This was a place that Navi and I had scrutinized once before, sometime around 2016. At the time we couldn't be sure whether it was abandoned or not. It was right next to the railroad tunnel to Canada, so it was an interesting little nook of the city and I was pretty sure no one else had been inside. But recently I happened to cruise through there again and noticed that the front door was propped open...so naturally I did what I do best, which is to stick my nose where it doesn't belong. I apologize for the blurry nature of some of these photos...I was still getting used to how this new camera works, and was moving through the place pretty quick since it sounded like there were workers present somewhere in the building.
I knew by the faded letters on the water tower that it was once part of the Seaman-Patrick Paper Co., which seemed to correspond to a few other buildings in the immediate area also relating to the paper production trade, such as the Chope-Sievens Paper Co. and Tullar Envelope plants on the other side of Fort Street.
The building has two halves, an older 4-story building and a newer concrete 3-story building (seen above, to the right). I was surprised to see that the older section was actually all timber-framed with wooden floors, an absolutely gorgeous old survivor...but now I was curious as to how old this factory actually was, and whether the Seaman-Patrick Paper Co. name painted on the outside was the original company that built it. The first thing I did (as always) was go to the c.1921 Sanborn map, which showed only the timber-constructed section of the building to be standing then. It was labeled as a warehouse for the International Harvester Co. of America. The 1921 Sanborn also shows the new and old city address numbering systems, which is super handy.
So I went back all the way to the c.1884 Sanborn map, which showed the area of this structure as a mostly vacant lot with a few houses standing. I learned something interesting however; Vermont Street was called 13th back then.
The plot thickens.
Turning to the c.1897 Sanborn map, this structure was still not shown yet, so that means it was built somewhere between 1897 and 1921.
To my eyes this place looked like it was built before 1900, but I could be wrong. But the streets do a funny trick again: on this map Vermont was now labeled as Lafferty Pl., and 13th was the next block east, jogging off of "Vermont" at Howard, and around the east side of the building. All I knew was that this was going to make it really tricky to do any further searching based on addresses...I now had two streets that shared three different names, and potentially two sets of numbers to plug in for each one. Things were going to get even trickier because due to the pandemic the Burton Historical Library downtown was closed, meaning I would not be able to access the Polk's City Directories...which would have made this a breeze.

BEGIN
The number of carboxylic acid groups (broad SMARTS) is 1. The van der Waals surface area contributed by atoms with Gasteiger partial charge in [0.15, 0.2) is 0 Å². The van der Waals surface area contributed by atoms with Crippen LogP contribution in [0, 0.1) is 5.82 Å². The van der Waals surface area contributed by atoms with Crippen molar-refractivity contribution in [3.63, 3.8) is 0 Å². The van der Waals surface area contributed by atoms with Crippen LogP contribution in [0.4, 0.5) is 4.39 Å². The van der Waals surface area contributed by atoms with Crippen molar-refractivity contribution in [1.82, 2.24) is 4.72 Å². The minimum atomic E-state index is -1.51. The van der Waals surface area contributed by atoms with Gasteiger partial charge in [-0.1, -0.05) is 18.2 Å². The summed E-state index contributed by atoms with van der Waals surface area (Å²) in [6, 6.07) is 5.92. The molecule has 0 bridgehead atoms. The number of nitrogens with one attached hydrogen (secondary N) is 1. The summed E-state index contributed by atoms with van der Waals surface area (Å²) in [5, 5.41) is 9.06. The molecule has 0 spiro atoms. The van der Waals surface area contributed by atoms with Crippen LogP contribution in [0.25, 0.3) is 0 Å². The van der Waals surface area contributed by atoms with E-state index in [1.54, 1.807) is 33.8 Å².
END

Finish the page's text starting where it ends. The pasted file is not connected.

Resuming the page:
I also managed to figure out that 13th Street was officially renamed Vermont Street on September 3, 1904 by act of Mayor Maybury. Both 13th and Lafferty Pl. had been previously changed to Vermont Street on November 23, 1903. It bears mentioning that the railroad tunnel to Canada was also under construction around this time, from 1906 to 1910, and 13th / Vermont used to cross over the railroad tracks right where the mouth of the tunnel is now.
It used to continue over the railroad on a steel bridge, as you can see in the c.1921 Sanborn map below (north is to the left):
|Detail from c.1921 Sanborn map. Click to enlarge.|
And that is the story of why there is no more unlucky 13th Street in Detroit.
The map also shows there used to be a tiny "concrete bridge" going from the front door of this building to join the "stone approach" of the Vermont viaduct over the railroad tunnel—which explains why the "floating" main entrance is on the second floor! I'd like to check out the vertical files in the Burton Collection to see if I can find an old photo of it, but alas...Covid.
Another from September 23, 1917:
June 11, 1911:
The earliest reference I could find to their modern 2000 Howard address was a help wanted ad in May, 1957...I would guess by the Mid-Century Modern exterior styling that it was probably built around that time.
Although gone from Detroit, Seaman Paper still exists today, and according to their website the company is a global supplier of value-added specialty lightweight papers. The company history on their website doesn't mention the Detroit connection, but it explains that the company "filled a need between the paper mills and the printers and converters," and at one point was the largest paper merchant house in the United States. In 1917 the Detroit firm changed its name to "Seaman-Patrick Paper," while the Chicago parent company renamed itself simply "Seaman Paper Co." In 1946 they bought a paper mill in Otter River, Massachusetts and relocated headquarters there from Chicago.
|Image stolen from local railroad guru, Peter Dudley. Click to enlarge.|
"The Book of Detroiters," 2nd Ed., 1914, by Albert Nelson Marquis
"Walden's Stationer and Printer," Volume 34, Pt. 2 (1911), p. 31
Advertisement, Detroit Free Press, September 23, 1917, p. 4